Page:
GNU programs to follow them. For example, the documentation files
and comments in the program should speak of Linux-based GNU systems or
GNU/Linux systems, rather than calling the whole system "Linux", and
should use the term "free software" rather than "open source".
Deciding that a program is GNU software does not necessarily require
transferring copyright to the FSF; that is a separate issue.
Especially the documentation passage may be a problem for us. But anyways, I'd
like the idea of having openbios an official gnu project - what do you think?
Reincarnation: Life sucks, then you die. Then life sucks again.
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M Carling wrote:
> I'm the FAQ maintainer, so I'll try to answer your questions.
> OpenBIOS is envisioned to serve the needs of MB manufacturers, hobbyists,
> and embedded systems developers.
> There is no list archive yet, AFAIK. This is something we need to do.
O.K., I'll keep every message on my computer, it seems from the low
traffic that my 10GB disk won't be filled right away ;) and I'll try to
setup a digest and an archive. BTW. feel free to forward me any relevant
> The guidelines are still flexible. About the only thing on which there
> seems to be a clear consensus (that had been controversial) is that
> OpenBIOS should support (as a compile time option) multiple chipsets
> in a single executable. This would enable MB manufacturers to compile
> one BIOS image for all their products.
And now the BIGGEST question: what will that BIOS be, a resource
configurator and OS loader and nothing after boot, or it will offer some
services to be used after boot, if so what services and how? I think
that is the fundamental part of the design guidelines. Related: are
those guidelines somewere in a written format, is about the IEEE 1275
ummm.... thing ??????
As for multi-chipset, multi-processor support I think is a good thing
and Award's approach with a BIOS boot block who probe and then
decompress and load in the shadow memory the relevant module archives
stored in ROM is the best, of course YMHO. But somehow I don't thing
that the resultant image will be small enogh to be hold in a 128KB Flash
like now, I belive this mostly irellevant for Main Boards manufacturers
but a BIG deal for embedded systems, of course somebody could want to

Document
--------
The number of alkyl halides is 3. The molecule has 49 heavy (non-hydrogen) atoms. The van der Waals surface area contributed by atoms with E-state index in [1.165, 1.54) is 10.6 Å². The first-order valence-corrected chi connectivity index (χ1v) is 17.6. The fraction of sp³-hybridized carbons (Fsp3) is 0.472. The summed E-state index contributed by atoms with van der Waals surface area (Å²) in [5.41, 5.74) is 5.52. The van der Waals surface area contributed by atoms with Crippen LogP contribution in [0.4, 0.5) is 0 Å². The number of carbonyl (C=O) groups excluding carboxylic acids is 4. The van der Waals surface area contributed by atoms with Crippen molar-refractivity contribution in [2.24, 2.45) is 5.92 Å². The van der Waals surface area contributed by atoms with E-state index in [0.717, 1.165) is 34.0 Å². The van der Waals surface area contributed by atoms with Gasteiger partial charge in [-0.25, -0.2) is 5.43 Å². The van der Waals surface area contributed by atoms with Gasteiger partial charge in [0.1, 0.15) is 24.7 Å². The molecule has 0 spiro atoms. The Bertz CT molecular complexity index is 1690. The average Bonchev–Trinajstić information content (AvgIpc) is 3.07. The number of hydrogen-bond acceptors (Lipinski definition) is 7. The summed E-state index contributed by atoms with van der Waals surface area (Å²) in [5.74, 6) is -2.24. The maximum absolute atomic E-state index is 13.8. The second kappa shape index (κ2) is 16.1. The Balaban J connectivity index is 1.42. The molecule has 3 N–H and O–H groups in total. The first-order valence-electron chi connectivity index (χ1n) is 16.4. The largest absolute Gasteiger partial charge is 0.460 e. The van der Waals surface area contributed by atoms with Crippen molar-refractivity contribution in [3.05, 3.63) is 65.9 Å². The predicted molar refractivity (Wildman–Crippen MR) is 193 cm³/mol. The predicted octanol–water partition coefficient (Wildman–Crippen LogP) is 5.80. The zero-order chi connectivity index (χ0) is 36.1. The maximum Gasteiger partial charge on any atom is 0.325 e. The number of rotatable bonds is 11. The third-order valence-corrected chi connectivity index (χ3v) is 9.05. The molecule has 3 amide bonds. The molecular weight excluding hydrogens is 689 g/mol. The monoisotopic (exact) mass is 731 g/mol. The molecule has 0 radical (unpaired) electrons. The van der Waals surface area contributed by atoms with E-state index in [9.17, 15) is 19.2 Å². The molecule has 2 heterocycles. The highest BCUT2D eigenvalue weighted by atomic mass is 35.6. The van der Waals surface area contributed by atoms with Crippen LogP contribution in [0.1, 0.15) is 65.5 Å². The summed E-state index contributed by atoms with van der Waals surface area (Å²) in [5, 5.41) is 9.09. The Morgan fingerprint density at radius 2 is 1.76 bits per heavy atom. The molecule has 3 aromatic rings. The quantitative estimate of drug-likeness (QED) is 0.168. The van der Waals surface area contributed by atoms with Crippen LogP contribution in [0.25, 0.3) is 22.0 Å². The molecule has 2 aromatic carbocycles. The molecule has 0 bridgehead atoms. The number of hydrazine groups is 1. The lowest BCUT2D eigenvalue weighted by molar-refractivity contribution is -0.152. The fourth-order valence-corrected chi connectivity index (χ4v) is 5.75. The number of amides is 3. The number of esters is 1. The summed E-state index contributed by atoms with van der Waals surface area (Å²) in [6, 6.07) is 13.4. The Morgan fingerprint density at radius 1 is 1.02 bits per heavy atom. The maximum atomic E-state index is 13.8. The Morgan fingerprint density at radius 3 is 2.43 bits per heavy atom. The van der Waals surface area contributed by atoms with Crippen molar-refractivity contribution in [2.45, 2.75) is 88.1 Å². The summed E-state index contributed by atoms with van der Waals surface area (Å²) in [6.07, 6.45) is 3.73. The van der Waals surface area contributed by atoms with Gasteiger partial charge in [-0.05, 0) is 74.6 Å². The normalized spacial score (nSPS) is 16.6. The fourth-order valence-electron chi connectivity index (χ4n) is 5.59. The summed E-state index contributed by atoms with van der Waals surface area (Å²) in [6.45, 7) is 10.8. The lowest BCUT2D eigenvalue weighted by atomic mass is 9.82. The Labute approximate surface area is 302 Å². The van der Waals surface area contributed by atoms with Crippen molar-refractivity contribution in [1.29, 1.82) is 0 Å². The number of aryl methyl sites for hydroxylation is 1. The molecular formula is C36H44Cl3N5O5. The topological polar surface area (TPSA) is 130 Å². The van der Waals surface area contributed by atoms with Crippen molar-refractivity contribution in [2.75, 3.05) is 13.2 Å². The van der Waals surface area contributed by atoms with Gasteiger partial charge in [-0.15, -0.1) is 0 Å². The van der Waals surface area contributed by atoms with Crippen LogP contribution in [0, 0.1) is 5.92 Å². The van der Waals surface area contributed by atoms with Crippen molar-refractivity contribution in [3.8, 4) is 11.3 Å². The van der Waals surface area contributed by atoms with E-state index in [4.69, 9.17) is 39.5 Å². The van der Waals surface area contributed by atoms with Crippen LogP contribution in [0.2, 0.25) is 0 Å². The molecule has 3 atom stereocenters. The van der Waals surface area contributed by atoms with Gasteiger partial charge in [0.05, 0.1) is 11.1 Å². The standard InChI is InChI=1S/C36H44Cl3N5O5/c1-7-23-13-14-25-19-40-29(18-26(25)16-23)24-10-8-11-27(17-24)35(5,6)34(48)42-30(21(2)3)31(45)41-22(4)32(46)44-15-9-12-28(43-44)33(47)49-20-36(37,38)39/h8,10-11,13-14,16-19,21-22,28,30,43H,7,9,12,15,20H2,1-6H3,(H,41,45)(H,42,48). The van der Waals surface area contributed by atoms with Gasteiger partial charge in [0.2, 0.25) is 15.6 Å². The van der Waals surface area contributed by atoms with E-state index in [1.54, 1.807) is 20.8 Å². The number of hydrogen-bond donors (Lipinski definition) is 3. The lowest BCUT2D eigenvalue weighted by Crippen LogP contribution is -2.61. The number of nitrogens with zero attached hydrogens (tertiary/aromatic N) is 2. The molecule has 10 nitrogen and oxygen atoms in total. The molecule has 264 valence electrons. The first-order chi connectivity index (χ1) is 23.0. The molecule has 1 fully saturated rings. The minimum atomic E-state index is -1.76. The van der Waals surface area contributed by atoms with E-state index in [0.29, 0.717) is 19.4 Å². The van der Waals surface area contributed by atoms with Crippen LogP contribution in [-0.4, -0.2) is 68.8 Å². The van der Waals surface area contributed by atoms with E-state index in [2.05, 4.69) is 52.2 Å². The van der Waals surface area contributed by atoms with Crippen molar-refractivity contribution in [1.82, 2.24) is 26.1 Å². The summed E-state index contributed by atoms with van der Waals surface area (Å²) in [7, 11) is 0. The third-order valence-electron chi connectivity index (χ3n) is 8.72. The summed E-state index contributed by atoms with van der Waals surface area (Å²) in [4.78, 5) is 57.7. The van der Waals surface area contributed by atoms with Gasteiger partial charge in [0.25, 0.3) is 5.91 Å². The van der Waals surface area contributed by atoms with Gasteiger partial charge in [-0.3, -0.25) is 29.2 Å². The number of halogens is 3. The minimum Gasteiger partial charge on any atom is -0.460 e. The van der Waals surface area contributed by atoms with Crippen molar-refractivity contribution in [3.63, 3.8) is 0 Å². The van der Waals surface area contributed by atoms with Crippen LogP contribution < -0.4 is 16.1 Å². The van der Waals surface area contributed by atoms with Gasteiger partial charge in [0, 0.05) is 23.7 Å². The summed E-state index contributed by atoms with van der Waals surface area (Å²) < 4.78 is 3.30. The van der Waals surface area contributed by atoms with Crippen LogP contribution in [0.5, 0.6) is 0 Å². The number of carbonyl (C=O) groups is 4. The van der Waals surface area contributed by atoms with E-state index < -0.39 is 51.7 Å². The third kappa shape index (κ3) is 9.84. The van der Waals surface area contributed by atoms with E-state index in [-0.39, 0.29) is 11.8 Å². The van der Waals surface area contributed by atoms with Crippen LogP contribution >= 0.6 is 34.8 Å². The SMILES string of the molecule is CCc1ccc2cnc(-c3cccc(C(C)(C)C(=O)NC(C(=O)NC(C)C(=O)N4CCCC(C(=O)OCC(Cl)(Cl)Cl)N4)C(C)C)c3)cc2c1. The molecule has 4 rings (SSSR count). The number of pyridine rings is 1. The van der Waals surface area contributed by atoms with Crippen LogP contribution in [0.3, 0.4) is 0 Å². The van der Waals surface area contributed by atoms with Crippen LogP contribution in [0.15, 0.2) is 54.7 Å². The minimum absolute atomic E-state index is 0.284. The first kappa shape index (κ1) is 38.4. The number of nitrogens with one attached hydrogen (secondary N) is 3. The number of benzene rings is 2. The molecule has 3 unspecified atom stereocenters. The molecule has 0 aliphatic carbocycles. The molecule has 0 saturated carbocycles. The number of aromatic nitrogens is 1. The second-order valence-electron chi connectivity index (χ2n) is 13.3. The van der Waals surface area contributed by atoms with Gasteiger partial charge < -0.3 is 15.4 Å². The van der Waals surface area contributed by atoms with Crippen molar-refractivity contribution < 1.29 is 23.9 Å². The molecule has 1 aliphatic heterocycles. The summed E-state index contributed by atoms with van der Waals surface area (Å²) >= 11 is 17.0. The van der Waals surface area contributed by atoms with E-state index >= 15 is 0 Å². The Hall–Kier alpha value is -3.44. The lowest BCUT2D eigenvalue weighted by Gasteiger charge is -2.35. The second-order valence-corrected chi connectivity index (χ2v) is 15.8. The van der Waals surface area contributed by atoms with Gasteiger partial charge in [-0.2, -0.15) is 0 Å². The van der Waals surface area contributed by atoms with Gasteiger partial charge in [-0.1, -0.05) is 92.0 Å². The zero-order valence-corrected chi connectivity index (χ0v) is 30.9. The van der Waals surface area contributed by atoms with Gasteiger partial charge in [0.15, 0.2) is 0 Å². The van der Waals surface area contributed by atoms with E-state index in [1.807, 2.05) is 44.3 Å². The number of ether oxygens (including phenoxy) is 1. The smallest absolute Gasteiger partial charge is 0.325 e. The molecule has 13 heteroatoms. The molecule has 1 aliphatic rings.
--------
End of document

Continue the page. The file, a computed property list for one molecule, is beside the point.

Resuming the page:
compile in only the necessary modules.
> There is no subproject leader for embedded systems, at this time.
Then to put in another way, is anybody on this list doing embedded
BIOS/systems now ??? Please answer here or e-mail me so we can figure
out somethig because unfortunately in a embedded system we have a
totally different thingie like no "simple" OS loader, maybe even no OS
at all, but just a highly optimised API framework and yes I know that
somewere is a grossly over-priced Embedded DOS but I don't thing this is
a solution. Sugestions and comment wellcome :).
> The leader is Stefan Reinauer <stepan(a)linux.de>
> I don't have any docs on the boards you asked about.
All right, I'll cry just once more: :)
PLEAZZ, pleazz, if some one has access at ALI chips ( mostly ALI 6117C
and super I/O) detailed documentation get in touch with me, is important
for me and maybe for the Open Source movement.
All the best, Mircea C.
Now, unfortunately not :((((((, I'm sorry for that I think there
loop or some other misconfiguration on the list processor that make it
spit so many messages, and boy they were long :((((((.
I'll see what's matter with this one because if the situation
is about time to contact list maintainer to cut that "nice" echo ;).
Mircea "red faced" Ciocan
P.S. Certainly a misconfiguration, this message bounced back from
openbios(a)linux.freiburg.de, the host just diappeared...
Simon Zarrin wrote:
> Am I the only one who has now received 6 copies of this email?